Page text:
Gozo’s first marching band celebrates 150th anniversary

This year, the Leone Band is celebrating the 150th anniversary from its foundation as the first band in Gozo.

The inauguration of the exhibition Resounding Gozo - 150 years of music from Gozo and its inhabitants (photo by Anthony Grech).
The inauguration of the exhibition Resounding Gozo - 150 years of music from Gozo and its inhabitants (photo by Anthony Grech).

It was founded simply as a marching band, but it went to evolve into a cultural hub having developed its own drama group, a theatre and an opera house, a cinema and a sports centre of its own kind.

Suffice it to say that according to an inventory dating 1900, the Leone Society had the only two billiards tables on the island.

The history of Gozitan bands in Gozo dates back to 1863 when two bands were founded in Victoria, around the historic core of Savina Square.

These were the bands of George Tabone, known as il-Binu and Adrian Lanzon, in 1863.

They merged into one band in 1872 and were to remain the only band, which later on changed its name to Leone, until 1879 when five bandsmen dissented and went on to form another band on their own. That was to be the second band in Victoria, and in Gozo.

Probably, the biggest influence on the Leone Society's identity has been and still is the feast of Santa Marija.

The Society can righteously boast that it has shaped, defended, promoted and strengthened the external festivities of Santa Marija to great heights. But looking retrospectively, one can say that it was also the feast itself that strengthened the Society.

This is because the organisation of the external festivities, which had fallen under the direct, exclusive and contractual responsibilities of the Leone Society in 1896, by means of a contract with Bishop Giovanni Maria Camilleri, brought about the need for the Society to organise itself into efficient subgroups.

Thus, the Society always had to assume charge of the street decorations, of the pyrotechnics, of the traditional street horse-races, and a great deal of other significant details which the modern festivities of Santa Marija bring about.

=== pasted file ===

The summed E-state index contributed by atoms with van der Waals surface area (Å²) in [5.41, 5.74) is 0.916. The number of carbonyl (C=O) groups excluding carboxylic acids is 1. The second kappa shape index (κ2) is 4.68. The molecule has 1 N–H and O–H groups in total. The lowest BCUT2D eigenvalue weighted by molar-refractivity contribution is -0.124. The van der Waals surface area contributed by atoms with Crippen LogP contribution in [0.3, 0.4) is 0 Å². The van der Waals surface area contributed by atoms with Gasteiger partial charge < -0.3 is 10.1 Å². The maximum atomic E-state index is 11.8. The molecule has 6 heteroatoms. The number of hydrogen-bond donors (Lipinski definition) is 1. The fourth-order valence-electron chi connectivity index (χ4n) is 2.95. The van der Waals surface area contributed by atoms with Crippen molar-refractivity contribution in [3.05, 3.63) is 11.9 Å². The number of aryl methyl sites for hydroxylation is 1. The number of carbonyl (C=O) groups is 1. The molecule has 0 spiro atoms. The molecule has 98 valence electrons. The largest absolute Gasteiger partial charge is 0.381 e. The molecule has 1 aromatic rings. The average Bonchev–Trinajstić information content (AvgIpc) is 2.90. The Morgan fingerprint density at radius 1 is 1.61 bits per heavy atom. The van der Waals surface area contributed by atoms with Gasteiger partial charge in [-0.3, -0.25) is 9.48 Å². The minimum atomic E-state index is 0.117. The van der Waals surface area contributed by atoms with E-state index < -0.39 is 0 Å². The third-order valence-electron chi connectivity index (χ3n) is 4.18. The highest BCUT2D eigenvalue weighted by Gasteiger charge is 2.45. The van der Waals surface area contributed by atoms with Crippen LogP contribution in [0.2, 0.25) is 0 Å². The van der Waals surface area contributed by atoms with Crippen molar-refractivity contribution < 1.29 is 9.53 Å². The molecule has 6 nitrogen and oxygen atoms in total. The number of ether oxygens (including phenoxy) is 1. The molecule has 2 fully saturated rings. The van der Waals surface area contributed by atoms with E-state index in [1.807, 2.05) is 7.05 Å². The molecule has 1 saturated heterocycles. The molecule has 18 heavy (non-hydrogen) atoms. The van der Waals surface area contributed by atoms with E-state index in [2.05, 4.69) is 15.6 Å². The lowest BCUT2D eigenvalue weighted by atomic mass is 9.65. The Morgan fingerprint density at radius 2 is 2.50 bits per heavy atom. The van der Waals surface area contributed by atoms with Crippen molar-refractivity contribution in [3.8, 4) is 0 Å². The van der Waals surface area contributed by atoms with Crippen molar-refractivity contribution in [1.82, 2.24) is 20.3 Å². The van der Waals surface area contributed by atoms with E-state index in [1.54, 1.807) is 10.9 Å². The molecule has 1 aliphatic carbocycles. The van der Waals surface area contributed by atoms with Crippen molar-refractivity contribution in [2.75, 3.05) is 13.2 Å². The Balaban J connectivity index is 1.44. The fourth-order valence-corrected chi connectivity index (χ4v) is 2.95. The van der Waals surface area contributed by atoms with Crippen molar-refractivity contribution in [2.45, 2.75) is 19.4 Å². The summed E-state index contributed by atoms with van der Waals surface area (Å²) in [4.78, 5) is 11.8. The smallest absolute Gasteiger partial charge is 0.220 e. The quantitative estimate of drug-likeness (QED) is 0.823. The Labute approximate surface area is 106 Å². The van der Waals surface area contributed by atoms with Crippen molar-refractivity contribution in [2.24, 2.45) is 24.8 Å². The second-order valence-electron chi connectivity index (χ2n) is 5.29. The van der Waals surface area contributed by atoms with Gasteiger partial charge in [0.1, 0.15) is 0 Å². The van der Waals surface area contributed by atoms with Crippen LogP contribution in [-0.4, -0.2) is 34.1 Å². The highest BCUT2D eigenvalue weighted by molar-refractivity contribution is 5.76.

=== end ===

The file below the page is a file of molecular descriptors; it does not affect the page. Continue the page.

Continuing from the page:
Although the external festivities of Santa Marija had been entrusted to the Leone Philharmonic Society since 1896, it was not before 1956 that the Leone Band itself had found its rightful place within the Gozo Cathedral Parish. This happened when on the 29 April 1956, the statue of Santa Marija, which was a property of the Leone Band Club was donated to the Cathedral Church.

That brought with it a radical change in the parish-life as well as in the organisation of the feast. For the first time, Santa Marija in Gozo could be celebrated like the other feasts, with an evening procession, and not a morning one, with a statue carried shoulder high and accompanied by none other than the Leone Band; one of its greatest honours to date.

From then on, the Society continued to progress. It created the first youth movement within a band club, on the island, as well as the first folk group ever to be founded on the Maltese Islands.

The 60s and 70s, when the Society was celebrating its first centenary were golden ages.

In fact, this was the time when within a decade, the Society demolished its club and built another one with a theatre and a cinema attached, bought a new palace, demolished it and constructed another band club, this time with a large dance hall, a disco and an opera house attached - the largest one to date on the Maltese Islands; the Aurora theatre.

It was also the decade when the band ventured abroad with the most notable foreign trip being that in 1993 when the Leone Band and committee held an audience with Pope John Paul II in Rome.

Now that the Society is turning 150 years old, a thorough programme of events is planned, spanning over 16 months.

It started last June with the production of the 6th edition of Leone Goes Pop in Victoria, and the repeat performance in July in Marsalforn.

It continued with the launching of the history publication and the inauguration of the exhibition. This month, the main events were publicly and ceremoniously announced during another open-air concert - The Leone Band in concert; the festa edition, in Savina Square as part of the Santa Marija external festivities.

Cultural events continue with the opera Turandot in October, the Annual Symphonic Concert in November and the Leone Grand Christmas Show in December, all at the Aurora Opera House.

The glorious year of 2013 shall open with a reception and a toast in January and proceed with the Good Friday and Easter events, an open-weekend to commemorate the 29th April 1956 events, another set of Leone Goes Pop in June and July and the 2013 feast of Santa Marija when the grandest and superlative of celebrations lay in store.

In addition to these cultural events, the Leone Philharmonic Society plans to include philanthropic and social deeds with several charitable collections, a blood-donating activity as well as tree planting.

It is the Society's aim not only to mark these festivities with pomp and fireworks but also with good deeds, beneficial to the Gozitan Society.

For more information log on to www.leone.org.mt.